We've updated our Privacy Policy to make it clearer how we use your personal data.

We use cookies to provide you with a better experience, read our Cookie Policy

Analytical Cannabis Logo
Home > Articles > Science & Health > Content Piece

82% of Cannabis Users Partake When Exercising

By Leo Bear-McGuinness

Published: Apr 30, 2019   
Listen with
Register for FREE to listen to this article
Thank you. Listen to this article using the player above.

Most cannabis users who consume the drug in conjunction with exercise believe it increases their enjoyment and recovery, according to a new survey. 

The researchers behind the study believe these results show how exercise may play a beneficial role in the health of cannabis users. 

While the claim has yet to be proven clinically in human subjects, previous research in mice has linked the blissful “runner’s high” with a release of the body’s own endocannabinoids. One study from the University of Heidelberg medical school in Germany found that exercising endocannabinoid-fuelled mice were less sensitive to pain, less anxious, and more tranquil after running. 

Conducted by the University of Colorado, the recent survey published in Frontiers gathered data from 605 respondents living in US states with legal access to cannabis. The vast majority (81.7 percent) endorsed using cannabis concurrently with exercise.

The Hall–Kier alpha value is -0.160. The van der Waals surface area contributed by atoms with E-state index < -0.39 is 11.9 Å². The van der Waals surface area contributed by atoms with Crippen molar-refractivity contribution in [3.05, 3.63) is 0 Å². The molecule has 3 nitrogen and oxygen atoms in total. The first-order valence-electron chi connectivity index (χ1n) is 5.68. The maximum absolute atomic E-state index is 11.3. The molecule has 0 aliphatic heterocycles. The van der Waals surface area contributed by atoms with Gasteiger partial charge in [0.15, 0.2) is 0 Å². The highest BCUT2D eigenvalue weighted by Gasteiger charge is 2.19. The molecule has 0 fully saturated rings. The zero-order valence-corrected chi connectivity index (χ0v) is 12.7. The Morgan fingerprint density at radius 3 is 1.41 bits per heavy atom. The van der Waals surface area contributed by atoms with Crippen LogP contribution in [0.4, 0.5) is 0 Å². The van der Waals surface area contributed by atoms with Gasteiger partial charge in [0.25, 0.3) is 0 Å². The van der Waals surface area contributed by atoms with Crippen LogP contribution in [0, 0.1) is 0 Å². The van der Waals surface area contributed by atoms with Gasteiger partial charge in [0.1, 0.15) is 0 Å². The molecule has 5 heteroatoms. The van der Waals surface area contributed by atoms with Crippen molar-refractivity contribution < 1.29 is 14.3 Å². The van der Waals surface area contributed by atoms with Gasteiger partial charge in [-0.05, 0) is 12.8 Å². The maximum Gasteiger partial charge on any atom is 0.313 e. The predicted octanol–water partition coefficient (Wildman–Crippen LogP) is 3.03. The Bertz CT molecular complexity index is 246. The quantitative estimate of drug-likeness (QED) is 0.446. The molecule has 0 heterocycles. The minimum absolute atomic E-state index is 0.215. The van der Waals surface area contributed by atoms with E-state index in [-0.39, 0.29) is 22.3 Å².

These pro-cannabis exercisers were likely to be younger (average age was 36.3), male, and of lower BMI than those who did not use cannabis with exercise. 

The “Cannabis and Health” anonymous survey was advertised on Facebook and targeted individuals aged 21 and older living in California, Colorado, Nevada, Oregon, and Washington who “liked” pages related to cannabis use. 

Most participants (68.9 percent) endorsed using cannabis within one hour before exercise, but a greater majority (82 percent) advocated for consuming the drug within four hours after exertion, indicating that most use the drug as a form of recovery.  

Cannabis’ effects on exercise performance are still unclear, in part, due to the research limitations imposed by its status as a Schedule 1 drug. But animal studies have shown a link between cannabinoid receptors and exercise motivation. In one study, mice lacking CB1 receptors showed an 80 percent deficit in the maximum effort they were prepared to make to gain access to an exercise wheel. 

But when it comes to humans, anecdotal reports such as the recent survey hint that, for some users, the drug may be a stimulus, too. While relegated to rumor and surveys, these claims are still taken seriously by many sporting organizations. The World Anti-Doping Agency even includes cannabis as a prohibited substance. 

Leo Bear-McGuinness

Science Writer & Editor

Leo joined Analytical Cannabis in 2019. From research to regulations and analysis to agriculture, his writing covers all the need-to-know news for the cannabis industry. He holds a Bachelor's in Biology from Newcastle University and a Master's in Science Communication from the University of Edinburgh.


Like what you just read? You can find similar content on the topic tag shown below.

Science & Health

Stay connected with the latest news in cannabis extraction, science and testing

Get the latest news with the FREE weekly Analytical Cannabis newsletter